Fleury unfazed by a late flurry

By Barbara Matson
Globe Correspondent / January 16, 2011

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It looked so familiar. Last Monday, the Bruins rallied to beat Pittsburgh with a four-goal third period. On Thursday, they outscored the Flyers by three in the final period to gain a victory.

Yesterday, they faced the Penguins again, this time at TD Garden, and by the time they got to the third period, the Bruins already had made one dazzling comeback, scoring goals 13 seconds apart midway through the second to tie the game at 2.

Back in it with one period to play — a situation the Bruins had turned into victory twice in a week — they descended on the opponents’ goal, unafraid of shooting for another win.

But Pittsburgh returned the pressure, and it was Jordan Staal who found an opening, sliding a backhand shot past Tuukka Rask at the left post at 3:25 of the third to give Pittsburgh a one-goal lead.

The Bruins uncorked 20 shots at Penguin goalie Marc-Andre Fleury in the third, with the line of Michael Ryder, Marc Savard, and Nathan Horton in particular showering him with pucks. Several times, it seemed the puck had gotten past Fleury’s pads or slid between them, but it never got over the goal line.

The Bruins’ time ran out and the Penguins went home with a 3-2 win.

Fleury enjoyed it.

“Especially in the third, there were a lot of guys coming to the net and trying to find a pocket when they were there,’’ he said. “It was fun, though.’’

That’s not what Rask thought. At the other end, he was doing just about everything right, including making a bold stop on Evgeni Malkin’s breakaway (and another crack at the rebound) and then a sharp glove save on Staal from the slot. But despite making 33 saves, he had to take the loss.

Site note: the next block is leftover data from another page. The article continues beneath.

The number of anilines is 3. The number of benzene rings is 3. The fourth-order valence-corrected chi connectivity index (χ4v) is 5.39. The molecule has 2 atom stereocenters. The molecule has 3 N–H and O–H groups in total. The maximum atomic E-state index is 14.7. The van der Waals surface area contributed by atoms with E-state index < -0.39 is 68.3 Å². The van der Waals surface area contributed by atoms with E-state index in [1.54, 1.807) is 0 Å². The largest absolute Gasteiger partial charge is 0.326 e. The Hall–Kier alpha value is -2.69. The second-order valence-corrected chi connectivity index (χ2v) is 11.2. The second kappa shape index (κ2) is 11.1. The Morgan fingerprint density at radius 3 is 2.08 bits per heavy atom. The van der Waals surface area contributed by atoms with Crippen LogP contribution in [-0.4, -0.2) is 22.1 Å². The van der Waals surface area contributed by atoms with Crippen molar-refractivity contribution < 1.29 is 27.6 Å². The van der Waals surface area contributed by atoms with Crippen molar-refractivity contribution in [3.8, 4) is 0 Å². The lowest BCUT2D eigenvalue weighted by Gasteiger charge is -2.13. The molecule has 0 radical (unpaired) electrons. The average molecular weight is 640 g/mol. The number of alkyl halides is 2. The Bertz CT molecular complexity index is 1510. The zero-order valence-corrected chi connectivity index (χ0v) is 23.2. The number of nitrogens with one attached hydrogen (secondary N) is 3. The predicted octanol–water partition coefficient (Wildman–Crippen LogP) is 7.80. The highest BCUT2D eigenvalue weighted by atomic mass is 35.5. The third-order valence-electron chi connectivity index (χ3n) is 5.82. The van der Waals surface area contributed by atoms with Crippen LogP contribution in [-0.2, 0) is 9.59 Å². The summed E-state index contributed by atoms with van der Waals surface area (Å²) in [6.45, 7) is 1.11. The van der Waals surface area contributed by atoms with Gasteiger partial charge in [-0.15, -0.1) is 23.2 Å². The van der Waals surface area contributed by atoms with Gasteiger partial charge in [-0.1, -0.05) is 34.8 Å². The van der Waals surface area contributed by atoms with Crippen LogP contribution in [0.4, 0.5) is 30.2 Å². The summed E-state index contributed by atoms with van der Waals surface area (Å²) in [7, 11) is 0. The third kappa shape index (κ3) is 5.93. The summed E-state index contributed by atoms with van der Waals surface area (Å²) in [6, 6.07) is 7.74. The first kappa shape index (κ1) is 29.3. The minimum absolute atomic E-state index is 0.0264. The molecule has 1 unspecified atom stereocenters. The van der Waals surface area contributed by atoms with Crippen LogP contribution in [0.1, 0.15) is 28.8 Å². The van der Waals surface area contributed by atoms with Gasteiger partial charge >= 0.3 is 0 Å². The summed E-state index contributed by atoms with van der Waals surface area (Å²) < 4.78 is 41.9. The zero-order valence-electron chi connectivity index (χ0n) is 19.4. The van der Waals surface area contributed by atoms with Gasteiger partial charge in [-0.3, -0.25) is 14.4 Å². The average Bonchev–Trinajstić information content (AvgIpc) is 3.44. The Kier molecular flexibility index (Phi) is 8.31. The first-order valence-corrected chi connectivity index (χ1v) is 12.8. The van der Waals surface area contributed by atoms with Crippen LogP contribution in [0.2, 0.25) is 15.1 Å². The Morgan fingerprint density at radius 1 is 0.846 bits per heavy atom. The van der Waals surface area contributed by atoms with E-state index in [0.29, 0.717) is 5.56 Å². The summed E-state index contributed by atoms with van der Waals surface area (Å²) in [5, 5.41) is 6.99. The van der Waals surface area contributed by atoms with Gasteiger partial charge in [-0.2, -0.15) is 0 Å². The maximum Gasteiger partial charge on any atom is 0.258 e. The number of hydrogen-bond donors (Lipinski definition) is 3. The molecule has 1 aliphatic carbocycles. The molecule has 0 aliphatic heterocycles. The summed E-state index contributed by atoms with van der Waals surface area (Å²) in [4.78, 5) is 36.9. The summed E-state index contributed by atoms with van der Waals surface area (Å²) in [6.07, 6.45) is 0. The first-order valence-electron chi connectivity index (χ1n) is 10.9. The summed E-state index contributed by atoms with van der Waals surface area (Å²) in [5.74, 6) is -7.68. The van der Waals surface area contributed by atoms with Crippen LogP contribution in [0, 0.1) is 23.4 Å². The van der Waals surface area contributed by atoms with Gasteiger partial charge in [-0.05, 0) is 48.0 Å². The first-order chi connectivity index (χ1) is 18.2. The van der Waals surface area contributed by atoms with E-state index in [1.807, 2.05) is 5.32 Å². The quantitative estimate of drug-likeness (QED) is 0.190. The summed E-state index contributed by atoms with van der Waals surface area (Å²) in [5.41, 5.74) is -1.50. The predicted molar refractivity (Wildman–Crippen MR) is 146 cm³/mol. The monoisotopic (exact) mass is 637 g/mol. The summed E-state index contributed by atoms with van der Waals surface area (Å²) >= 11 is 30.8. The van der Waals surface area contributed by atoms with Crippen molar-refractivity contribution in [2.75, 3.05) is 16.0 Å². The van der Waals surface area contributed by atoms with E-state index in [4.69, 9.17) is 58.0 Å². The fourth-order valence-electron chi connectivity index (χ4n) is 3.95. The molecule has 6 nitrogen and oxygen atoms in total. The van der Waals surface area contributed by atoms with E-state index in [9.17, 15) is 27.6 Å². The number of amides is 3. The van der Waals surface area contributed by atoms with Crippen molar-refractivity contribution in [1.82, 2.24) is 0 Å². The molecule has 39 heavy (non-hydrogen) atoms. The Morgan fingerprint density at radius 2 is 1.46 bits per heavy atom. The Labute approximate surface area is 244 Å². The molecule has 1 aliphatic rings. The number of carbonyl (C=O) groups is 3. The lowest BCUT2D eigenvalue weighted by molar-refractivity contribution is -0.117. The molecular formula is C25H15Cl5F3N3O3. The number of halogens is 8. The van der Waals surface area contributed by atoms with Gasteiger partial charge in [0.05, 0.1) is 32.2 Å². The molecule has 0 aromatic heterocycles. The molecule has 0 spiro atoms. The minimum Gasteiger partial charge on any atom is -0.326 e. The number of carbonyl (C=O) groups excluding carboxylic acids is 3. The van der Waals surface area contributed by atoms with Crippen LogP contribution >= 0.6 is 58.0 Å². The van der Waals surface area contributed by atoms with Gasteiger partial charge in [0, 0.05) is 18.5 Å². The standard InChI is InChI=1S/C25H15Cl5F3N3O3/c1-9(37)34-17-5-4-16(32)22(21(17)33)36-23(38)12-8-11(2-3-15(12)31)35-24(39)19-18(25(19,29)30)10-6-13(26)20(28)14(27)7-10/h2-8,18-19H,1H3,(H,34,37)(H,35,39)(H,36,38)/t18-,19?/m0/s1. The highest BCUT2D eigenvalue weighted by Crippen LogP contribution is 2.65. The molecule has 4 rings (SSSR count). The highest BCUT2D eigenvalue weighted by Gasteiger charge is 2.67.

“It just sucks because we lost,’’ said Rask. “And it’s one of those games you kind of want to step up and win for your team because they’re all over the place.

“But it’s a tough loss to swallow, at least for me. I think nobody’s happy here right now.’’

Rask (4-9-1, 2.57 goals against average and .926 save percentage) was confident his team could finish off a comeback, so when it didn’t happen, he was frustrated.

“It was not easy for me,’’ he said.

Rask did not feel the Penguins’ pressure early in the game, but the skilled Pittsburgh squad soon found its rhythm.

“I think they had three shots after 15 minutes, and then all of a sudden they had 12,’’ he said. “So they got the momentum there in the end of the first and came really hard, and then the second period was kind of going back and forth, I thought.’’

The pace never slowed, producing the kind of tension that pleased the crowd. But not the boss.

“I think the biggest thing for me is the fact that the first half of the game we didn’t manage the puck well, we didn’t make good puck decisions, and I really didn’t think we had our game going,’’ said Bruins coach Claude Julien.

“Then all of a sudden in the second half, we started picking it up again. I’m convinced that had we played, I guess, 60 minutes like the last 30, we wouldn’t be sitting here looking at a loss.’’

It’s not enough for the Bruins to know they can come from behind to win; they still have to do it.

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